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In spite of latest measures, Brazil’s ‘currency war’ looks set to rumble on

Thursday, April 7th 2011 - 18:05 UTC
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Financial advisors Capital Economics says the strong Real will help contain inflation Financial advisors Capital Economics says the strong Real will help contain inflation

If recent evidence is anything to go by, Brazil’s latest effort to stem the rise in the Real is unlikely to have a lasting impact on the markets, according to Capital Economics.

While rising inflation should mean that the authorities become more tolerant of a stronger currency in the short term, the fundamental driver of the Real strength – namely rapid capital inflows – is unlikely to dissipate soon.

Wednesday night Finance Minister Guido Mantega announced that a 6% tax on overseas borrowing by banks and companies would be extended to loans with a maturity of up to two years (from 360 days previously).

It is the third time in the past fortnight – and the seventh time since October last year – that Brazil has imposed targeted capital controls. The aims of the controls are well known by now.

First, the government wants to deter speculative inflows of foreign capital that could jeopardise the stability of the financial system. Second, and perhaps, more importantly, capital controls are just one part of a much broader attempt to stem the rise in the Real, which has squeezed the competitiveness of Brazil’s exporters and given a rather unbalanced look to growth.

The question is, will the latest round of measures work? Capital Economics is sceptical. After all, a tax of 6% is small change when compared to the differential between local and foreign currency interest rates (Brazil’s benchmark Selic interest rate is currently 11.75%, compared to a Fed Funds rate of 0.25%).

What’s more, while the various measures introduced since last October have succeeded in weakening the Real for a short time, they have failed to stem its trend appreciation against both the US dollar and the currencies of other trading partners.

Further more worryingly for policymakers, each successive measure appears to be having an ever smaller impact on the foreign exchange markets.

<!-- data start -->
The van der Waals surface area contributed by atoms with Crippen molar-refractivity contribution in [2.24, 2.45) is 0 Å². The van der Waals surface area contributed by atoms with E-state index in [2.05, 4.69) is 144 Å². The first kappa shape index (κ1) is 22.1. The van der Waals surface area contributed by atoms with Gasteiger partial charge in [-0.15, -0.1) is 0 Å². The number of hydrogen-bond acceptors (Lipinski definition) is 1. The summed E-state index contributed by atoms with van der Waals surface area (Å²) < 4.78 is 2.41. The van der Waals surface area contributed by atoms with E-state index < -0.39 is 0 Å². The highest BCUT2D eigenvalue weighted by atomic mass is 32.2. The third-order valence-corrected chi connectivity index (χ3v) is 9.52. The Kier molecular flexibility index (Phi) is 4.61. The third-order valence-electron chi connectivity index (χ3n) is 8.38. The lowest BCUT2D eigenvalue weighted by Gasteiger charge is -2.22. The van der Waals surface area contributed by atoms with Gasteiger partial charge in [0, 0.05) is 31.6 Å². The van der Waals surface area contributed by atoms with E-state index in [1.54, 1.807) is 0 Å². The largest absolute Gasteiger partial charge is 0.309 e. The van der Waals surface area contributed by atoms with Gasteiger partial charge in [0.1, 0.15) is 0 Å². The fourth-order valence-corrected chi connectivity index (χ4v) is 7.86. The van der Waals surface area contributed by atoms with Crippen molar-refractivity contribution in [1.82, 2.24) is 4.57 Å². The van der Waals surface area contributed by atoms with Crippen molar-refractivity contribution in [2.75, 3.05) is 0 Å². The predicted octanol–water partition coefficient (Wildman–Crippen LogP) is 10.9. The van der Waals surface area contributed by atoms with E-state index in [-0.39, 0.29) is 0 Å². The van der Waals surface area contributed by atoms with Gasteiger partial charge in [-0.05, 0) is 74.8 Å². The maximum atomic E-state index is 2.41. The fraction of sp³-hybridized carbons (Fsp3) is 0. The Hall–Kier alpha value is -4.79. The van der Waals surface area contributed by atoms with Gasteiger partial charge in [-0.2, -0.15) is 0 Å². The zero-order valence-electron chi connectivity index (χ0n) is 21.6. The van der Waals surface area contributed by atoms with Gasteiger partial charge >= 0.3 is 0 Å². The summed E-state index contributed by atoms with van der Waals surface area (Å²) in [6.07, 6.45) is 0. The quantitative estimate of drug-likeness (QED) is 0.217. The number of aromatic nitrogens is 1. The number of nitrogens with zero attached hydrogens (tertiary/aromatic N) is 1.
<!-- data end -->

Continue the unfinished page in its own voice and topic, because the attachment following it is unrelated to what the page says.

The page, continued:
The key to weakening the Real over the long run lies in a much tighter fiscal position, which would allow the central bank (BCB) to lower interest rates and reduce the carry on the Real. But while the spending cuts announced earlier this year are a step in the right direction, political (and constitutional) barriers prevent more radical reform. In the meantime, while capital controls are unlikely to do much harm, FX purchases offer the best way to stem the Real rise.

The sterilisation costs which are estimated to be equivalent to 0.2% of GDP a year are a price that for now at least the authorities seem willing to bear.

As it happens, rising inflation means that concerns over the strength of the currency have slipped down the list of policy priorities. Data released Thursday show that inflation (on the IPCA measure) rose to a 29-month high of 6.3% in March.

Rising commodity prices means that it is likely to breach the upper limit of the Central Bank target range (6.5%) over the coming months peaking at just under 7% in Q3. For now then, there are good reasons for the authorities to tolerate a strong currency.

Nonetheless, worries about the Real are unlikely to slip off the agenda completely. Despite speculation to the contrary, Capital Economics are sceptical that the end of QEII will herald a slowdown in capital inflows to emerging economies over the second half of this year and into 2012. Meanwhile, even if the Brazilian authorities do tolerate a stronger Real, they are unlikely to welcome an influx of speculative capital.

Managing capital inflows – and preventing over-exuberance – will remain the defining policy challenge for the next couple of years. Accordingly, it only seems a matter of time before further targeted capital controls are unveiled.


Categories: Economy, Politics, Brazil.

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